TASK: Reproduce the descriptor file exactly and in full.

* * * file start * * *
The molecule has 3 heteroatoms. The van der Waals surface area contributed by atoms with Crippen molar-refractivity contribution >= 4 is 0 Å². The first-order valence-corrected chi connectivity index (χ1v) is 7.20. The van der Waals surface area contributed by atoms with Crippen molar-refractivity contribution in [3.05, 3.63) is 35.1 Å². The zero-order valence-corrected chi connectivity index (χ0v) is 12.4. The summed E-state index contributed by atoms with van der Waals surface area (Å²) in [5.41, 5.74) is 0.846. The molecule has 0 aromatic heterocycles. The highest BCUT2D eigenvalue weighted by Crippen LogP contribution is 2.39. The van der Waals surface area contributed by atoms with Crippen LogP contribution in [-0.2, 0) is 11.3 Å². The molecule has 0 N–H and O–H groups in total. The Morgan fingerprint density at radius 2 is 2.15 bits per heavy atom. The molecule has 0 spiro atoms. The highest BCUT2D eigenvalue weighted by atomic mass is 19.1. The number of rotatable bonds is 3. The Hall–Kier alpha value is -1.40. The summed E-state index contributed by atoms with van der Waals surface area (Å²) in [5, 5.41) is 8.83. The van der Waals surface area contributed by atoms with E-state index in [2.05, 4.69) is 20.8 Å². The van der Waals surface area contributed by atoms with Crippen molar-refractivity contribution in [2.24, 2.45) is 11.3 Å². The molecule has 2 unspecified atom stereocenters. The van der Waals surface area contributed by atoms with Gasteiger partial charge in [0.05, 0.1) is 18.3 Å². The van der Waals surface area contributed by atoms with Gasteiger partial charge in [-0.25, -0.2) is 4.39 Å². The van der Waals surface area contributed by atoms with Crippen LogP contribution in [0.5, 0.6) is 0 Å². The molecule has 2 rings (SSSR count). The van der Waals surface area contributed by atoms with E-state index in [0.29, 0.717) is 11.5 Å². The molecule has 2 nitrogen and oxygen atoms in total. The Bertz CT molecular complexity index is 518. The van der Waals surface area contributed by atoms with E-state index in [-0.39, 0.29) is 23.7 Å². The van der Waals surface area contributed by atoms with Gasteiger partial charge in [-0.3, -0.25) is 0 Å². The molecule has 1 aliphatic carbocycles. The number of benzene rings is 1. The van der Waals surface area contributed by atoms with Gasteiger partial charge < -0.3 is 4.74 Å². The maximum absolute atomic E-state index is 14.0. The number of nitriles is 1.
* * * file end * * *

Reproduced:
The molecule has 3 heteroatoms. The van der Waals surface area contributed by atoms with Crippen molar-refractivity contribution >= 4 is 0 Å². The first-order valence-corrected chi connectivity index (χ1v) is 7.20. The van der Waals surface area contributed by atoms with Crippen molar-refractivity contribution in [3.05, 3.63) is 35.1 Å². The zero-order valence-corrected chi connectivity index (χ0v) is 12.4. The summed E-state index contributed by atoms with van der Waals surface area (Å²) in [5.41, 5.74) is 0.846. The molecule has 0 aromatic heterocycles. The highest BCUT2D eigenvalue weighted by Crippen LogP contribution is 2.39. The van der Waals surface area contributed by atoms with Crippen LogP contribution in [-0.2, 0) is 11.3 Å². The molecule has 0 N–H and O–H groups in total. The Morgan fingerprint density at radius 2 is 2.15 bits per heavy atom. The molecule has 0 spiro atoms. The highest BCUT2D eigenvalue weighted by atomic mass is 19.1. The number of rotatable bonds is 3. The Hall–Kier alpha value is -1.40. The summed E-state index contributed by atoms with van der Waals surface area (Å²) in [5, 5.41) is 8.83. The van der Waals surface area contributed by atoms with E-state index in [2.05, 4.69) is 20.8 Å². The van der Waals surface area contributed by atoms with Crippen molar-refractivity contribution in [2.24, 2.45) is 11.3 Å². The molecule has 2 unspecified atom stereocenters. The van der Waals surface area contributed by atoms with Gasteiger partial charge in [0.05, 0.1) is 18.3 Å². The van der Waals surface area contributed by atoms with Gasteiger partial charge in [-0.25, -0.2) is 4.39 Å². The van der Waals surface area contributed by atoms with Crippen LogP contribution in [0.5, 0.6) is 0 Å². The molecule has 2 rings (SSSR count). The van der Waals surface area contributed by atoms with E-state index in [0.29, 0.717) is 11.5 Å². The molecule has 2 nitrogen and oxygen atoms in total. The Bertz CT molecular complexity index is 518. The van der Waals surface area contributed by atoms with E-state index in [-0.39, 0.29) is 23.7 Å². The van der Waals surface area contributed by atoms with Gasteiger partial charge in [-0.3, -0.25) is 0 Å². The molecule has 1 aliphatic carbocycles. The number of benzene rings is 1. The van der Waals surface area contributed by atoms with Gasteiger partial charge < -0.3 is 4.74 Å². The maximum absolute atomic E-state index is 14.0. The number of nitriles is 1.